Local filmmakers gear up for Easton festival Saturday
Oliver Ames High School graduate Katelyn Alves didn’t think making her short film “Masterminds” would be so hard.
First, a camera broke and she lost hours of footage, then the editing was made more difficult because people kept walking into the scenes and, finally, when the project was due for class, it wouldn’t transfer onto DVD.
“Nothing about this movie actually went right. Not the production or anything,” said Alves, 18, of Easton.
Despite only being able to submit a few scenes to her class, Alves finished the comedy, which is about four students who do everything they can to get a good grade on an essay. She submitted it to the Hockomock Film Festival.
Alves and other local filmmakers are looking forward to the festival’s award ceremony, at 5 p.m. Saturday at the Martin Center at Stonehill College in Easton.
The film festival, which has expanded beyond Easton to include several other area towns, comes amid a booming movie industry in Massachusetts.
Since 2006, when tax incentives were passed to encourage more movie-making in Massachusetts, Hollywood producers have been flocking to the Bay State to take advantage of those financial benefits — as well as the abundant historical and scenic locales.
Local projects have included a Martin Scorsese movie with scenes filmed in Taunton and Easton and the movie, “The Surrogates,” starring Bruce Willis, also being filmed in Taunton. Also, there are plans in the works to build major movie studios in Plymouth and Weymouth.
For Saturday’s film festival, Edwin Saladin, 18, of Stoughton, made a biographical film called “Life of a Basketball Player.” Saladin is number 21 on the basketball team at Stoughton High School.
In the film, he talks about the challenges of balancing school and basketball, the basketball game he remembers best and what the sport means in his life.
“Everything on that tape is honest,” he said.
The Hockomock Film Festival is designed to foster that kind of amateur movie-making in the area, said festival president Bill Ames, 64, of North Easton.
“I just like to see the energy and the creativity that goes into these things,” said Ames. “Everybody has got a story, the people who are doing these things are artists.”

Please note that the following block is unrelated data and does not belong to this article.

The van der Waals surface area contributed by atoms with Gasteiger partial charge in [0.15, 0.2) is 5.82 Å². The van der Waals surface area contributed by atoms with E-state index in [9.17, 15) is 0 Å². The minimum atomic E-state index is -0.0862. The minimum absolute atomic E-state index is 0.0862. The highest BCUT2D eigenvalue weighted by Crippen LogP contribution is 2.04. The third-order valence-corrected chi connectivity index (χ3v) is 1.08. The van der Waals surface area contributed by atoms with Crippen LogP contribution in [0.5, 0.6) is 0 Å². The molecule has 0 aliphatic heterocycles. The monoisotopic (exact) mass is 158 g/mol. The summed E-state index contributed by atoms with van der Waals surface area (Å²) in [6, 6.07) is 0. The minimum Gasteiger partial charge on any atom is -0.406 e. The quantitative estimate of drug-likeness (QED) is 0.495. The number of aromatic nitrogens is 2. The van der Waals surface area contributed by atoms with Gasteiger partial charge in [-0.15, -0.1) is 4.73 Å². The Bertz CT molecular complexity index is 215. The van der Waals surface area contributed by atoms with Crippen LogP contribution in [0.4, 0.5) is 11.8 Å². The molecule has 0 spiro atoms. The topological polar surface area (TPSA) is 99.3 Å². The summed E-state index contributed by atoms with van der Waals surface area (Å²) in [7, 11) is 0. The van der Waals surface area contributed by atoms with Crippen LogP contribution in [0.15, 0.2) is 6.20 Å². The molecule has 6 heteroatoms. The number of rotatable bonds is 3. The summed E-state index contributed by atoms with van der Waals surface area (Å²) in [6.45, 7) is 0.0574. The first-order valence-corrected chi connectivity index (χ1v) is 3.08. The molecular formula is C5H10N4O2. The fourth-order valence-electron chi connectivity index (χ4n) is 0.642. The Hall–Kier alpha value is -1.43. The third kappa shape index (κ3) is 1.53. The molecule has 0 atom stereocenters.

Anyone who lives in the Hockomock festival towns is allowed to enter films into the event, no matter where the movies were made. Most of the films entered are made by high school students who have no formal training in film and are making the movies for a class.
Three categories of films were accepted this year: drama, music video, documentary.
Festival sponsor North Easton Savings Bank provides the prize money. First place in any category is a $500 prize; second place is a $300 prize.
Everyone who submits a movie gets specific advice about how to make a better movie from the five film festival judges.
The judges range from Ames, a self-described “hobbyist” who has been making films since the 1970s, to Gino Del Guercio, a documentary producer who won the Best Science Documentary of the Year award in 2001 from the American Association for the Advancement of Science.
“The goal is to recognize local filmmakers who are making films and encourage them and teach them how to do it better,” said Guercio.
Before the awards are given out during the ceremony on Saturday, the festival’s judges will hold a seminar at noon analyzing the technical aspects of the films that were submitted and giving advice to aspiring film makers.
Movie screenings will begin at 3 p.m.
According to Ames, about 200 films have been entered since the first festival in 2002, with about 140 of them by Oliver Ames High School students.
Oliver Ames graduate Jon Cortizo, 19, won “Best in Show” last year.
The judges then helped Cortizo submit his film, “The Escape,” a drama about an eighth-grader “escaping” from school, to several larger film contests. It won the award of excellence for New England from the National Television Academy.
The Hockomock Film Festival, originally known as the Easton Film Festival and open only to Easton residents, expanded in 2006 to include Canton, Foxboro, Franklin, Mansfield, Norfolk, North Attleboro, Plainville, Sharon, Stoughton and Wrentham.